The North Korea Standoff: What Next?

"The direct implications of North Korea's activities for Iran's nuclear program must be under constant scrutiny." INSS senior researcher Emily B. Landau examines the developments in the North Korean nuclear and missile programs and considers the lessons that must be applied in dealing with Iran's nuclear ambitions

North Korean leader Kim Jong-un, left, and US President Donald Trump (Photo: AP)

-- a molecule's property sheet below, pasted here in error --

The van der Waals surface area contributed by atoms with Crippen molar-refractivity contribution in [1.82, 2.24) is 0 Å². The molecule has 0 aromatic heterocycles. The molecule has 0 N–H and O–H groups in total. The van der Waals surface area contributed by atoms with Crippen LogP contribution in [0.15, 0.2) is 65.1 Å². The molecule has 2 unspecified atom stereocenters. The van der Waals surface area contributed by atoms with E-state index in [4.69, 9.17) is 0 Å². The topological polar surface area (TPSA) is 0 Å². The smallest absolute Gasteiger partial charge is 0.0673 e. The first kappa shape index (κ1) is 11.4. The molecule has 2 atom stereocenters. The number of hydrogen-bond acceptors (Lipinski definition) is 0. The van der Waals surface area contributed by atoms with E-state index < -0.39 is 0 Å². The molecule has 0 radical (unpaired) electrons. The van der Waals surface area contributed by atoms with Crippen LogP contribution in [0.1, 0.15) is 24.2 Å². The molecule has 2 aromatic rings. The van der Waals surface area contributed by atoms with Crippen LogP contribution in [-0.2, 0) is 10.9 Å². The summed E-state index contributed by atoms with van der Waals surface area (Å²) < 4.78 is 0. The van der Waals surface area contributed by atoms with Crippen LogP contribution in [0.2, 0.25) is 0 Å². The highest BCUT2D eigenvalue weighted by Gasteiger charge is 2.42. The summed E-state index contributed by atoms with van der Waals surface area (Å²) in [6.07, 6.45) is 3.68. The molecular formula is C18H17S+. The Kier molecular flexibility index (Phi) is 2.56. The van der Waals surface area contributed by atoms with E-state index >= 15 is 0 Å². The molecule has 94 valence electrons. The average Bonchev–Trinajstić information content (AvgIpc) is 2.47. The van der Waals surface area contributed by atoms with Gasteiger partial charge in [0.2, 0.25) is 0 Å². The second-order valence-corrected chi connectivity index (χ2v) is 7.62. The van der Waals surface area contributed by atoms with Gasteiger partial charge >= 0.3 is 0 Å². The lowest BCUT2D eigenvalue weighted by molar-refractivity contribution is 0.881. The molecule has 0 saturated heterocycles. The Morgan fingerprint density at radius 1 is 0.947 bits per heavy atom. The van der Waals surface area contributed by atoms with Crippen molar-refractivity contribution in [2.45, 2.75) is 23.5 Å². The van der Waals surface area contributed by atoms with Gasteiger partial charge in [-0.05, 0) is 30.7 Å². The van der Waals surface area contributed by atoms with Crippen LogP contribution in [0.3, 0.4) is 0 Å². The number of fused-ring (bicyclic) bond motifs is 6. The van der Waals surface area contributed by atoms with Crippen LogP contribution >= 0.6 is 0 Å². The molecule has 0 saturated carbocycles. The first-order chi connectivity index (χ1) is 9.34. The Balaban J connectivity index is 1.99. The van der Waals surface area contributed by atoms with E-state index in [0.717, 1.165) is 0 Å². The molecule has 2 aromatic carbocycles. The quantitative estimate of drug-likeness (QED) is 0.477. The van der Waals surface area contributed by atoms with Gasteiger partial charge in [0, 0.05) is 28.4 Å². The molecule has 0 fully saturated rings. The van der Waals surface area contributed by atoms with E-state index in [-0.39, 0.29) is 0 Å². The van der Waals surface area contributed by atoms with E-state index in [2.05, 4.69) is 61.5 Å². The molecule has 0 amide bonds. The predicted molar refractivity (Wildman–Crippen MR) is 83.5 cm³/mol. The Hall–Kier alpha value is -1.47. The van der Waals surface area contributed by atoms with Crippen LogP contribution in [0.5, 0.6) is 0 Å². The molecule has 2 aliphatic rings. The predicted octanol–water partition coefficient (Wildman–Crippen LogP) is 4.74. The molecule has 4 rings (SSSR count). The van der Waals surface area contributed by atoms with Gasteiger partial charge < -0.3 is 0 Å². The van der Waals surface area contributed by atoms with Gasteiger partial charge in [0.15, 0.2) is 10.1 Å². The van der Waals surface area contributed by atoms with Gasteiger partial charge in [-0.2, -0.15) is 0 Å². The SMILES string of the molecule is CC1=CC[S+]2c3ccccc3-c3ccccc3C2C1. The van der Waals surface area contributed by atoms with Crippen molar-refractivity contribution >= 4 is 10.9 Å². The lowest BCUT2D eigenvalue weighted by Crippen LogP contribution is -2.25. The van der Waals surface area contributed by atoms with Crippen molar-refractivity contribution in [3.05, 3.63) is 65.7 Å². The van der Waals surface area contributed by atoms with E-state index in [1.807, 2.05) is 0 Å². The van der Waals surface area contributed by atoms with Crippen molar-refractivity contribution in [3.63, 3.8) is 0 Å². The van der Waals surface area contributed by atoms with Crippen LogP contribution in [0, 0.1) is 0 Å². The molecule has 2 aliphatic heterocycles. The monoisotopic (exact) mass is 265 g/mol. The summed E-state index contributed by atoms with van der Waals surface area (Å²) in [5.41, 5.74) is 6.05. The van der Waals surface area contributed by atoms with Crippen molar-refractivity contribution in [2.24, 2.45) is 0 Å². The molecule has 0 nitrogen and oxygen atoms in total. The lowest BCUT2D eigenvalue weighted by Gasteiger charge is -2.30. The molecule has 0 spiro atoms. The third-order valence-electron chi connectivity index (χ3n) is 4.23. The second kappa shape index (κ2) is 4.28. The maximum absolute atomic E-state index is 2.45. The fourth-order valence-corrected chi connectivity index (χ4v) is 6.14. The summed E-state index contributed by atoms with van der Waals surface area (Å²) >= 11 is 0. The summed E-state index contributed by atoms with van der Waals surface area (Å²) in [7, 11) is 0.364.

Twice over the past month (July 4 and July 28, 2017), North Korea tested the Hwasong-14 Intercontinental Ballistic Missile (ICBM). The tests were a dramatic demonstration of the latest stage in North Korea's nuclear program, namely, the ability to fire an ICBM that can reach the United States mainland. Yet while these tests significantly raised the level of fear in the US, they were not a surprise. And although some view the latest missile test as a wake-up call regarding North Korean capabilities, North Korea has long been a nuclear state, and those following the situation knew that it was steadily progressing toward its goal of being able to target the US with a nuclear-tipped ICBM. While initially viewed as successful, the latest test may have met problems – according to some reports, the warhead "shattered into pieces" on its re-entry from atmosphere to earth, and it could take North Korea some six months to overcome the problem. If these reports are correct, North Korea might not yet be able to reach California with a nuclear ICBM, but this is only a matter of time.